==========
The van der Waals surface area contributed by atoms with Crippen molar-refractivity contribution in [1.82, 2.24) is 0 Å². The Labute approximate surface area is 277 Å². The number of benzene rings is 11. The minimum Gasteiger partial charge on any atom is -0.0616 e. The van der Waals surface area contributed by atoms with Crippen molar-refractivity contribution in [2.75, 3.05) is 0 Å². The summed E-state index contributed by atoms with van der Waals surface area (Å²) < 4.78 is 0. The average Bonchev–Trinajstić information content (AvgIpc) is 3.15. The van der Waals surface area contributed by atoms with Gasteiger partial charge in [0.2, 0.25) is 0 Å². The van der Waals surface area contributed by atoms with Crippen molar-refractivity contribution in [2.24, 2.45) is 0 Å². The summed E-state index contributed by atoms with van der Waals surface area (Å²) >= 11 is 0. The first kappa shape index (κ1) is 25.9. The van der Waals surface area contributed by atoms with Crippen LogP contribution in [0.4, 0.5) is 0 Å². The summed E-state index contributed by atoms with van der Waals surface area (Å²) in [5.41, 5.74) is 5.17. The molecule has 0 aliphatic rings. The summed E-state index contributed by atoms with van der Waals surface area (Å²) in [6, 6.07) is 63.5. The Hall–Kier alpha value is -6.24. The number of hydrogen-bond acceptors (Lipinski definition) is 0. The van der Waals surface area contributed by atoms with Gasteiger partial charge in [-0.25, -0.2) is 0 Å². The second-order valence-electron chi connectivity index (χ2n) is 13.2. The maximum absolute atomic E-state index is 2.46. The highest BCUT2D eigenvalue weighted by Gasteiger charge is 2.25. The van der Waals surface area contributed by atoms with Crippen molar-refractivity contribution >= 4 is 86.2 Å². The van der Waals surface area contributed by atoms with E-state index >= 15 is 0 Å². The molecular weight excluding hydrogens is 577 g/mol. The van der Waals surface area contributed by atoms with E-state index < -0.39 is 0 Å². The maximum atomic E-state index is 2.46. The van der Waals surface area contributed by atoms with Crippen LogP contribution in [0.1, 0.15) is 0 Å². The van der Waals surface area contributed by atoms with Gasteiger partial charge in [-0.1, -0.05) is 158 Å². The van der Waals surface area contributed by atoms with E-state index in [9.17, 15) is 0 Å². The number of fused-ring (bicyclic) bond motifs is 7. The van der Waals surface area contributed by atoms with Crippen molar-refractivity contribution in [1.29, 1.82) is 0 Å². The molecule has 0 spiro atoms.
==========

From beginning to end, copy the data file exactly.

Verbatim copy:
The van der Waals surface area contributed by atoms with Crippen molar-refractivity contribution in [1.82, 2.24) is 0 Å². The Labute approximate surface area is 277 Å². The number of benzene rings is 11. The minimum Gasteiger partial charge on any atom is -0.0616 e. The van der Waals surface area contributed by atoms with Crippen molar-refractivity contribution in [2.75, 3.05) is 0 Å². The summed E-state index contributed by atoms with van der Waals surface area (Å²) < 4.78 is 0. The average Bonchev–Trinajstić information content (AvgIpc) is 3.15. The van der Waals surface area contributed by atoms with Gasteiger partial charge in [0.2, 0.25) is 0 Å². The van der Waals surface area contributed by atoms with Crippen molar-refractivity contribution in [2.24, 2.45) is 0 Å². The summed E-state index contributed by atoms with van der Waals surface area (Å²) >= 11 is 0. The first kappa shape index (κ1) is 25.9. The van der Waals surface area contributed by atoms with Crippen LogP contribution in [0.4, 0.5) is 0 Å². The summed E-state index contributed by atoms with van der Waals surface area (Å²) in [5.41, 5.74) is 5.17. The molecule has 0 aliphatic rings. The summed E-state index contributed by atoms with van der Waals surface area (Å²) in [6, 6.07) is 63.5. The Hall–Kier alpha value is -6.24. The number of hydrogen-bond acceptors (Lipinski definition) is 0. The van der Waals surface area contributed by atoms with Gasteiger partial charge in [-0.25, -0.2) is 0 Å². The second-order valence-electron chi connectivity index (χ2n) is 13.2. The maximum absolute atomic E-state index is 2.46. The highest BCUT2D eigenvalue weighted by Gasteiger charge is 2.25. The van der Waals surface area contributed by atoms with Crippen molar-refractivity contribution >= 4 is 86.2 Å². The van der Waals surface area contributed by atoms with E-state index >= 15 is 0 Å². The molecular weight excluding hydrogens is 577 g/mol. The van der Waals surface area contributed by atoms with E-state index < -0.39 is 0 Å². The maximum atomic E-state index is 2.46. The van der Waals surface area contributed by atoms with Crippen LogP contribution in [0.1, 0.15) is 0 Å². The van der Waals surface area contributed by atoms with Gasteiger partial charge in [-0.1, -0.05) is 158 Å². The van der Waals surface area contributed by atoms with E-state index in [9.17, 15) is 0 Å². The number of fused-ring (bicyclic) bond motifs is 7. The van der Waals surface area contributed by atoms with Crippen molar-refractivity contribution in [1.29, 1.82) is 0 Å². The molecule has 0 spiro atoms.